Club owners kept $1M in dues this year, attorneys say
EAGLE, Colorado – The Cordillera Club owners collected $8 million in membership dues this year and paid themselves almost $1 million, while refusing to open three Cordillera golf courses, say attorneys for members suing them.
District Court Judge Fred Gannett ruled Tuesday that Cordillera Club members could sue David Wilhelm and his son Patrick Wilhelm as a group – a class action.
“There are way too many people who have the same common issue of fact, which is, ‘I paid money, and if I paid money for something, did I get it?'” Gannett said in his ruling immediately after the Tuesday morning hearing.
So far this year, 313 of the Cordillera Club’s 586 members have resigned, Tuesday’s court testimony revealed. However, they still had to pay this year’s dues of at least $13,500.
Cheryl Foley is a Cordillera Club member, resident and the lead plaintiff in the class-action suit against the Wilhelms. She testified Tuesday that around 200 members have contributed to the legal fund.
Cordillera homeowner Walter Copeland, a corporate chief financial officer, said he was part of a forensic audit of the club’s books. As of Oct. 31, the Club had $401,000 in cash left and the Wilhelms had enough money to operate all its facilities this summer, Copeland testified.
Brett Heckman, the plaintiff’s attorney, then told Gannett that the club paid the Wilhelms $952,000.
Rob Ingram, the club’s attorney, countered that the reduction in memberships meant a reduction in cash available, which forced the Wilhelms to order that three of Cordillera’s four courses would not open.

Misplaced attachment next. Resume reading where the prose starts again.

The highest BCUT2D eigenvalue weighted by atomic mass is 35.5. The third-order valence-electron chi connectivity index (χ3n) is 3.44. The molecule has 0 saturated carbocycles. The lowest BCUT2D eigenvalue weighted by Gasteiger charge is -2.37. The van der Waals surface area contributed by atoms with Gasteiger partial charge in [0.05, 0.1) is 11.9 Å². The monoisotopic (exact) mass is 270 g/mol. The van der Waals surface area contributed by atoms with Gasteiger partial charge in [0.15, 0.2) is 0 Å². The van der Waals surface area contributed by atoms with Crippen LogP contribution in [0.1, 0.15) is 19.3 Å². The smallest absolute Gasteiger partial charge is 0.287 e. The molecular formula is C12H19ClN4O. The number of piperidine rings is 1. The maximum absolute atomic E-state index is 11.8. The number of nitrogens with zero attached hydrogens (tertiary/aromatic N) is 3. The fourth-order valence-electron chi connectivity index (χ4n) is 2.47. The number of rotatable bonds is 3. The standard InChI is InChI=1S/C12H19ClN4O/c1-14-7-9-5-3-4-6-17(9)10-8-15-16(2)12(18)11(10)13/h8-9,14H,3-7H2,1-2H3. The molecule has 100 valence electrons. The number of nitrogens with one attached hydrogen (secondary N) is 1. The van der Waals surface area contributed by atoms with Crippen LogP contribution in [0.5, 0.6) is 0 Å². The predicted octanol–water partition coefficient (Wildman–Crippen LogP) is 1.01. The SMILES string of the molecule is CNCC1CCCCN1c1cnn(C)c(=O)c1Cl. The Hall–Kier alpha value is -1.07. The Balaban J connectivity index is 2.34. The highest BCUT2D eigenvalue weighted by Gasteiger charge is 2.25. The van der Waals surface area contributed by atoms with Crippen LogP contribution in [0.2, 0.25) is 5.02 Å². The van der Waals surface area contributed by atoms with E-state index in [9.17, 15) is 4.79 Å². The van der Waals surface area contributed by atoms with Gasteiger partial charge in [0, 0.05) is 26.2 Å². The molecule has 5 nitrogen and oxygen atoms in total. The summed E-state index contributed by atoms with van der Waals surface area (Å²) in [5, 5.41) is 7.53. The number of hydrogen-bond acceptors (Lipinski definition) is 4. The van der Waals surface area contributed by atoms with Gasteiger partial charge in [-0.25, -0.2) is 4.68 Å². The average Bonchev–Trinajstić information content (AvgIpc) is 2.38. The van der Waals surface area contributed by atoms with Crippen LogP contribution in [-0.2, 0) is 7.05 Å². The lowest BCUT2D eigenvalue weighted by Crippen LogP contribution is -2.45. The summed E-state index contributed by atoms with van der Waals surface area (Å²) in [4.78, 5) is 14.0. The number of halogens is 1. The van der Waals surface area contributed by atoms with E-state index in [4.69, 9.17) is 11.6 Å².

On May 24, David Wilhelm sent club members a long email saying everything would be closed except the Valley course, which had opened earlier in the spring.
That followed a series of emails in January and February that reassured members that all of Cordillera’s facilities would open for the coming summer, according to testimony.
“I paid my dues based on the representation that all club facilities would be open. I look forward to the summer every year. It’s the highlight of the year, and I was just devastated,” Foley said.
At the bottom of that May 24 email, Wilhelm told Club members that he’d filed a “massive” lawsuit against some of them for $96 million, saying they’d defamed him and were trying to squeeze him out of the business.
The members held an impromptu meeting over the Memorial Day weekend, and some of them decided to return fire.
“They paid their dues because the email came out,” Foley said. “They were very upset and either wanted to sue or were happy that we were suing on their behalf.”
Their lawsuit asserts that by failing to open the courses and many of the facilities that go with them, the Wilhelms violated the membership agreement.
The lawsuit asks that the 2011 dues be repaid and that all of the membership deposits be refunded.
That’s between $70 million and $100 million, said Mary Kulzer, Cordillera Club vice president of development and director of operations.
“If the plaintiffs prevail in this lawsuit, they’ll obliterate everyone and everything. It’ll be scorched earth,” Ingram said.
The plaintiffs have a conflict because if they win, they hurt the other members, Ingram said.
If the plaintiffs win, “the club would be bankrupt,” Kulzer said.
The plaintiffs say they had to pay their 2011 dues before they could resign. So even though Wilhelm no longer had them, he had their money.
Wilhelm also owes Alpine Bank $19.4 million in two loans – one for $12.7 million and another for $6.7 million, according to testimony Tuesday. He took on those debts when he acquired the Cordillera Club from former owner Felix Posen.
The Wilhelms have made some of the interest payments, Alpine Bank’s attorney told Gannett.
Staff Writer Randy Wyrick can be reached at 970-748-2935 or firstname.lastname@example.org.